100. My father uttered the undying words: “I guess we have to get married then.”

    Mom elaborated that they were in a point in their relationship where you either get married or split up, and he expressed it in this poetic way. She wasn’t pregnant, so they didn’t literally “have to”, it was just a pressing need, I guess. Actually, since Dad is more liberal than Mom, he might have preferred living together to marrying her, but she was conservative and demanded a ring in her finger. This is my own analysis, not what they told me.

    Actually, their getting together story is fairly romantic, because Mom had hit her head and gotten this enormous bulge on her forehead that went black and blue. She had to stay in bed for a few days, and Dad brought her chicken soup and Asterix comic books. They had known each other for a while, but that was when they fell in love. I always thought that was very sweet of Daddy. :)

  101. I met my now husband on the internet, in a band chatroom. It’s okay, cos my parents met through a lonely hearts ad my Dad placed.

    We met when I was 16; we got engaged on my 17th birthday. He told me after 3 months I was the girl he wanted to marry, and when it came to an actual proposal we were sitting on my bed and he whipped the ring from under the pillow.

    Awww. I love him.

  102. I was in college and a few months away from my 21st birthday when I moved into the house where my future partner lived. He lived in the basement, I lived upstairs and I didn’t really meet him for a couple months. We “hit it off” one night and ran into one of our 7 roommates on the stairs on the way back up to my room at 5am the next morning. That was it for both of us.

    Neither of us felt a need to get married, but after we had our daughter, it seemed like an easy way to set a lot of legal protections in place (super romantic, I know). While we were working on taxes one year I realized that I wasn’t going to be applying for financial aid any more and commented (flippantly) “well, we can get married now.” There was a couple seconds silence and he said “why not?” We went to City Hall with a bunch of friends and family (including our 2 year old) later that year and tied the knot, retiring to our house for mimosas after. I can’t imagine it being more fun.

    No engagement to speak of (our relationship was obviously long-term from pretty early on, though we never talked about it). No engagement ring, no real wedding ring (the ring I used in the ceremony was a neat sterling one he bought me years ago). I don’t think they don’t matter, but it’s a cool symbol. It’s been 11 years and I can’t imagine being with someone else. He’s amazing, supports me in ways I never imagined possible, and is committed to continuously creating as egalitarian of a life as possible.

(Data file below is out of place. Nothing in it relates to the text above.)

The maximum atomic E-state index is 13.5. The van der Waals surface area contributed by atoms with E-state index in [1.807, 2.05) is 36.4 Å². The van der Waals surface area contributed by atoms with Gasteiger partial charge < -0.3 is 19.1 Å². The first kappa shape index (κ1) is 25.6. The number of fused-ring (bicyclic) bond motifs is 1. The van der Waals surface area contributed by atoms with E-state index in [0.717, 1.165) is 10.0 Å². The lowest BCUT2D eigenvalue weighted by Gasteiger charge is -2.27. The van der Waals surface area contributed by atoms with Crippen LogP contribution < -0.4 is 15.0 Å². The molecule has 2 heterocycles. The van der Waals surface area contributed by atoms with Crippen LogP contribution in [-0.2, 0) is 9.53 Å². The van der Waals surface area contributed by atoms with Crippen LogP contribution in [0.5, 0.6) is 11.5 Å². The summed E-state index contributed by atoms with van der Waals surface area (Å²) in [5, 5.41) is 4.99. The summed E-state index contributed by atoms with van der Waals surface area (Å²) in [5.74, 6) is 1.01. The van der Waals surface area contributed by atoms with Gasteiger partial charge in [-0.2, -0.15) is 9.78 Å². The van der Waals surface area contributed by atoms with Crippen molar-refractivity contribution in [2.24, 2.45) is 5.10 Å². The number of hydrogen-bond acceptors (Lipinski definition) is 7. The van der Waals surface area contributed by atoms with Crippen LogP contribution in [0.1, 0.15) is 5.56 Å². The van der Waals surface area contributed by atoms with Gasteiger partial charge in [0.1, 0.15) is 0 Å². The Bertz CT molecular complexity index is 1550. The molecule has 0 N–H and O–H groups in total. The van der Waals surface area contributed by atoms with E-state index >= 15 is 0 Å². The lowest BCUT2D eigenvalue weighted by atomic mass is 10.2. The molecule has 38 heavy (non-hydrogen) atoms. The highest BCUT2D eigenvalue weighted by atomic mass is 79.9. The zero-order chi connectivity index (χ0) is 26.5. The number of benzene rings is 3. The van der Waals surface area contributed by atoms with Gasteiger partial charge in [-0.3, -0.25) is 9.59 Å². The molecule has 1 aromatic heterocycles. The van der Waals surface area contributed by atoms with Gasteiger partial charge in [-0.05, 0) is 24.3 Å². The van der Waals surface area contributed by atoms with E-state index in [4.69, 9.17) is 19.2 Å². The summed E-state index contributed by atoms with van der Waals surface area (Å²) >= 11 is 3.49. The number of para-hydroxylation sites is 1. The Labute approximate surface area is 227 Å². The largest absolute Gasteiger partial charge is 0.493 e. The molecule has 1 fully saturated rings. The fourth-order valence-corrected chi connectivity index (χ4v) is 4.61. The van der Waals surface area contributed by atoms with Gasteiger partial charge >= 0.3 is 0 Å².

My parents eloped because they didn’t want to deal with family craziness. They went to the beach afterwards, where my dad spent most of the night in the bathroom following some disagreeable Mexican food.

  103. Well my mom married her first husband (my father) after she got pregnant (with me) They eloped to Taho, but she had really wanted a big wedding but it was his second marriage so that was, you know, bad or something.

    My stepdad proposed to my mom 3 months after they had met and they got married exactly one year after they met (at a hotel bar, how cute!) That was 1994 and they love each other just as much today as they did then.

    My boyfriend and I knew each other in college, his best friend hung out at our sorority all the time in a really platonic way (we called him sister Andy) but My Boy kind of dated around the house. I thought he was cute but lot’s of other girls had called dibs on him and I didn’t want to get into that. Then a year after school we ran into each other at a bar I gave him my number and didn’t return his call for over a month (oops). He still jokes (four years later) that he’s just stringing me along to exact revenge for my not calling him back.